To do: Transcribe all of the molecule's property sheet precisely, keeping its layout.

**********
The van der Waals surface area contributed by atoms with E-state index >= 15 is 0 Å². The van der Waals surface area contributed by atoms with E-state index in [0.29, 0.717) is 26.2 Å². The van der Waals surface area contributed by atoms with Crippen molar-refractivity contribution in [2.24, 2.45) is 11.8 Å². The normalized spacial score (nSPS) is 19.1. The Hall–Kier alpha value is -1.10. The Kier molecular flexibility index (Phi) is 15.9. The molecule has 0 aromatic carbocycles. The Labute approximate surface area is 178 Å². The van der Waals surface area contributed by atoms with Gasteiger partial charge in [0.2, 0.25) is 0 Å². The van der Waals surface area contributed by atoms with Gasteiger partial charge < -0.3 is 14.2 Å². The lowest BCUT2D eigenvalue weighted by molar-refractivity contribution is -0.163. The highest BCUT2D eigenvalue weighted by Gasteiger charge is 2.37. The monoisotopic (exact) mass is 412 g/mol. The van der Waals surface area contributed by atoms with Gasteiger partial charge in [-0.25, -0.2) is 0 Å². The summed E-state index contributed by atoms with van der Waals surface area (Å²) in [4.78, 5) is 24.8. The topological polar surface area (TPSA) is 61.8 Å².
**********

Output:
The van der Waals surface area contributed by atoms with E-state index >= 15 is 0 Å². The van der Waals surface area contributed by atoms with E-state index in [0.29, 0.717) is 26.2 Å². The van der Waals surface area contributed by atoms with Crippen molar-refractivity contribution in [2.24, 2.45) is 11.8 Å². The normalized spacial score (nSPS) is 19.1. The Hall–Kier alpha value is -1.10. The Kier molecular flexibility index (Phi) is 15.9. The molecule has 0 aromatic carbocycles. The Labute approximate surface area is 178 Å². The van der Waals surface area contributed by atoms with Gasteiger partial charge in [0.2, 0.25) is 0 Å². The van der Waals surface area contributed by atoms with Gasteiger partial charge < -0.3 is 14.2 Å². The lowest BCUT2D eigenvalue weighted by molar-refractivity contribution is -0.163. The highest BCUT2D eigenvalue weighted by Gasteiger charge is 2.37. The monoisotopic (exact) mass is 412 g/mol. The van der Waals surface area contributed by atoms with Gasteiger partial charge in [-0.25, -0.2) is 0 Å². The summed E-state index contributed by atoms with van der Waals surface area (Å²) in [4.78, 5) is 24.8. The topological polar surface area (TPSA) is 61.8 Å².